Reading: Mark 12:28-34
28 One of the teachers of the law came and heard them debating. Noticing that Jesus had given them a good answer, he asked him, “Of all the commandments, which is the most important?”
29 “The most important one,” answered Jesus, “is this: ‘Hear, O Israel: The Lord our God, the Lord is one.[a] 30 Love the Lord your God with all your heart and with all your soul and with all your mind and with all your strength.’[b] 31 The second is this: ‘Love your neighbor as yourself.’[c] There is no commandment greater than these.”
32 “Well said, teacher,” the man replied. “You are right in saying that God is one and there is no other but him. 33 To love him with all your heart, with all your understanding and with all your strength, and to love your neighbor as yourself is more important than all burnt offerings and sacrifices.”
34 When Jesus saw that he had answered wisely, he said to him, “You are not far from the kingdom of God.” And from then on no one dared ask him any more questions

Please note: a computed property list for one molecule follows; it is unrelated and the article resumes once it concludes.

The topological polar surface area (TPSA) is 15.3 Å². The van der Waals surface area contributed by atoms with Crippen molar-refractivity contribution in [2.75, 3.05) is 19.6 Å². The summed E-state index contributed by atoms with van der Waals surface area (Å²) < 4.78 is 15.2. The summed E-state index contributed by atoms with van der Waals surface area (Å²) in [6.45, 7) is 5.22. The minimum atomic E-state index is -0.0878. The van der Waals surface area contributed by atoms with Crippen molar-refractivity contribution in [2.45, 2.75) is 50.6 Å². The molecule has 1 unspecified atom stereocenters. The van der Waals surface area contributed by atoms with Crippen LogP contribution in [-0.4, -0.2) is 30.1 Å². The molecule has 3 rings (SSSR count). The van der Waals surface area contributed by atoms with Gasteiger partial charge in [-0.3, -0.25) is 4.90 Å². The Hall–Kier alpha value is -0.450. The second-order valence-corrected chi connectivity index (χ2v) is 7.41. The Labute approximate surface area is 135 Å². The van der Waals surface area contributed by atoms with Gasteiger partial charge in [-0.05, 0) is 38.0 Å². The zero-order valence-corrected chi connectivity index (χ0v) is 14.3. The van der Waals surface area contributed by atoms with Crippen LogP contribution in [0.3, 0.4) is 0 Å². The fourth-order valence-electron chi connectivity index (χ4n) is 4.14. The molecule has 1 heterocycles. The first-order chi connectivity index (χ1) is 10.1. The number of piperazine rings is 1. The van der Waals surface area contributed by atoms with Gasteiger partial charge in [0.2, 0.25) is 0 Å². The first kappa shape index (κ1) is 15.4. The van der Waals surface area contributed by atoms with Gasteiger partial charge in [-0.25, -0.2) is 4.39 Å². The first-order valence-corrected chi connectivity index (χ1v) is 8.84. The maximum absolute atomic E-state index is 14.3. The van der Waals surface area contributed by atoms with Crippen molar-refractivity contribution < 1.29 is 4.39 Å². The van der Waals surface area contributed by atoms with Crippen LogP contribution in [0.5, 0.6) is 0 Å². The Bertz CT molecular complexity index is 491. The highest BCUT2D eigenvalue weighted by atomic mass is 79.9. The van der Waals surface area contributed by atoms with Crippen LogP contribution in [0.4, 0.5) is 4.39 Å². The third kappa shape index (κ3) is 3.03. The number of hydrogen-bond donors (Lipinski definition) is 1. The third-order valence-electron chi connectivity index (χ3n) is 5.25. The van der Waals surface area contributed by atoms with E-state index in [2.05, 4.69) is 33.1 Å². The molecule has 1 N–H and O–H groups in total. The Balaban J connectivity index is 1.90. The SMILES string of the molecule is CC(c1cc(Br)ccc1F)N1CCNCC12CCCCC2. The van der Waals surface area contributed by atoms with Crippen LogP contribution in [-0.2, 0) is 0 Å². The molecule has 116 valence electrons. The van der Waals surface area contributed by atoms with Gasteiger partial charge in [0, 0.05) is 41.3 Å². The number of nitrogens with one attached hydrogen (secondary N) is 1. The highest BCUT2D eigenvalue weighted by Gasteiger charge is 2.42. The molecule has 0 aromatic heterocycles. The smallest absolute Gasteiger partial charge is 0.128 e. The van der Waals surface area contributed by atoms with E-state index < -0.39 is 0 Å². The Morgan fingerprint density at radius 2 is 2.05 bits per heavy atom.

Jesus had been debating the religious teachers, who weren’t happy with Him. The question over what commandment is the most important may have been intended to embarrass Jesus. It seems impossible to answer. Or perhaps this was an honest question. It’s the kind of question we might ask someone with great spiritual authority and wisdom.
The religious teachers of Jesus’ day approached the Scriptures in one of two ways: one was to draw from God’s law many more rules and regulations. The other approach was the opposite, to summarize teachings in a brief sentence or two. And that’s what Jesus was asked to do.
In recent weeks we have been helping Josh complete his UCAS form for University places and he’s been given a limited word count to play with. Essentially what he’s being asked to do is near on impossible because he has to summarise everything that is good about him, his suitability, his interests in the subjects in such a small number of words. And here Jesus is being asked to sum up all the Law in a few words.